70 years of protecting human lives


Scottish Refugee Council media officer Chris Afuakwah reflects on the history and relevance of the world's most translated document on its 70th anniversary - the Universal Declaration of Human Rights.

10th December 2018 marks 70 years of the Universal Declaration of Human Rights, a huge milestone in human history. It was proclaimed by the UN General Assembly in Paris on 10th December 1948, following the horrors of WW2, and set out, for the first time, fundamental human rights to be universally protected. It is the most translated document in the world.

Watch now: we've put together a playlist of 10 videos that explain more about the Universal Declaration of Human Rights. 

As we enter its 70th year, it faces untold challenges, as the world order we have come to know since its advent is threatened by seismic political shifts and populist uprisings, democracies democratically voting themselves into dictatorships, tightened borders, ageing populations, and cyber security. Yemen. Syria.

The so-called refugee crisis and rising inequality breeds polarising division, and people are suffering on our doorsteps, starkly displaying that human rights are not respected, or are only respected for some.

Borders battle against digital connections, politicians promise a return to the good old days, and the crowds cheer to take away their own liberties and rights to protect themselves from others, flags waving, screaming out for something new, but at what cost? 2019 will tell.

For us, for Scotland, for the UK, for Europe, 2019 means Brexit, in whichever form it does or does not take. The repercussions of which will undoubtedly affect our work and the lives of people we help, our staff and colleagues and friends.

Now, more than ever, we look to the Universal Declaration of Human Rights; to the good it promotes; to the hope it gives people; to the lives it has enabled people across the world to live; in the hope that it will remain unscathed in these uncertain times. 

Across our social media, we are highlighting the anniversary and particularly Article 14, a section which is near and dear to our hearts. The right to this article can be traced directly to the atrocities of the Holocaust. Many countries who helped to draft the Universal Declaration of Human Rights were acutely aware that they had turned Jewish refugees away during this period. Article 14 exists to prevent this from happening again.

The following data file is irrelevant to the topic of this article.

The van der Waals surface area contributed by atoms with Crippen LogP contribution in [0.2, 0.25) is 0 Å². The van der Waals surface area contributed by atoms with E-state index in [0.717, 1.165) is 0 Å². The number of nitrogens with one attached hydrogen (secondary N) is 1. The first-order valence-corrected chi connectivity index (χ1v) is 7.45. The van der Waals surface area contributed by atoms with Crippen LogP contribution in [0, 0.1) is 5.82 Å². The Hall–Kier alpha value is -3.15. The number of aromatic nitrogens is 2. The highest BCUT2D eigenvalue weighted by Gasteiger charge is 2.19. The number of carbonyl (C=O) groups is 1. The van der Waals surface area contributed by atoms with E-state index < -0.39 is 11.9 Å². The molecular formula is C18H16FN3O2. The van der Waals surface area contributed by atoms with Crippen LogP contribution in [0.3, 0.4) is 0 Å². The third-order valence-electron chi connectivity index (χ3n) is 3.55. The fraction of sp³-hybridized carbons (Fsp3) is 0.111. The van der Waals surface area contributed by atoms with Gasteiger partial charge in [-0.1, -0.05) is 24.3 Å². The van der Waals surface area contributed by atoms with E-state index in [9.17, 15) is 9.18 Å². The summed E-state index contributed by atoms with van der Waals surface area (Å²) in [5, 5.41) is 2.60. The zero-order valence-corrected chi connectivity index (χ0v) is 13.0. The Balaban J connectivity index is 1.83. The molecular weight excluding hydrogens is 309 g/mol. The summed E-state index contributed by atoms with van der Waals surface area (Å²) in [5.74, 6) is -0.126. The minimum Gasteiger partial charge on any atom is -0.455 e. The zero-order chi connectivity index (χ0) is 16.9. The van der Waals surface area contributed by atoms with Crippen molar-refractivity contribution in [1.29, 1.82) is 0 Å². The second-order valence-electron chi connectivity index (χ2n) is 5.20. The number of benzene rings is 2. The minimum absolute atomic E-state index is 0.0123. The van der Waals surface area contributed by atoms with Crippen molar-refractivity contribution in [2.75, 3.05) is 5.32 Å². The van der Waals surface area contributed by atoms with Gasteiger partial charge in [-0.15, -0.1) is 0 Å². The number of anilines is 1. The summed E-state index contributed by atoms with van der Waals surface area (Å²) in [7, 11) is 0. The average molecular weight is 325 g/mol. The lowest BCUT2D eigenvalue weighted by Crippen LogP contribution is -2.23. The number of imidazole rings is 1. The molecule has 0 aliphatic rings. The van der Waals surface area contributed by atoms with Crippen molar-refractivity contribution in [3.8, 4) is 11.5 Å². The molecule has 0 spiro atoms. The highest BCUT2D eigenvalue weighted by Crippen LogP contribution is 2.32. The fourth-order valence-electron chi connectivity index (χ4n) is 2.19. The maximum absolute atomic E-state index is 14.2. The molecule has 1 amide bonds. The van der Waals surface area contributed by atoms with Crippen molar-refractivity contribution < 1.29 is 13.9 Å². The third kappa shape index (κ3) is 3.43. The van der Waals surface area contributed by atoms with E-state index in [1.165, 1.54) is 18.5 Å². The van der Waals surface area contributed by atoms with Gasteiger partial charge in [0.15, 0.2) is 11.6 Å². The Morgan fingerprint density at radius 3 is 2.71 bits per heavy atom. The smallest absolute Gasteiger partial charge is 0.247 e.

Article 14 (1): Everyone has the right to seek and to enjoy in other countries asylum from persecution. 


Watch now: Staff, volunteers and students at Scottish Refugee Council read Article 14 (1) of the Universal Declaration of Human Rights in 9 different languages.


The ongoing so-called refugee crisis is a test of this article’s resolve, and indeed, is a test on our very humanity. Asylum seekers are being denied their human rights in plain sight, at borders around the world, in our streets and doorways. We will soon be launching a report on our Destitute Asylum Seeker Service (DASS) which outlines the violations of human rights which our asylum system subjects the people we work with to every day, right here in Glasgow.

As an organisation, we are committed to upholding refugees’ human rights. Equality, diversity and human rights are at our core. Action begins at home. Stand up for people who are being bullied, step in when you see harassment on the street, volunteer with a group who promote human rights. Have uncomfortable discussions over your dinner table. Stand with those who face reprisals for defending human rights, or those for whom human rights are denied altogether. Remain vigilant.

As Eleonore Roosevelt said, “Where, after all, do universal human rights begin? In small places, close to home - so close and so small that they cannot be seen on any maps of the world. Yet they are the world of the individual person; the neighbourhood he lives in; the school or college he attends; the factory, farm, or office where he works. Such are the places where every man, woman, and child seeks equal justice, equal opportunity, equal dignity without discrimination. Unless these rights have meaning there, they have little meaning anywhere. Without concerted citizen action to uphold them close to home, we shall look in vain for progress in the larger world.”

#StandUp4HumanRights, today, and every day.


You can read even more about Article 14 here.

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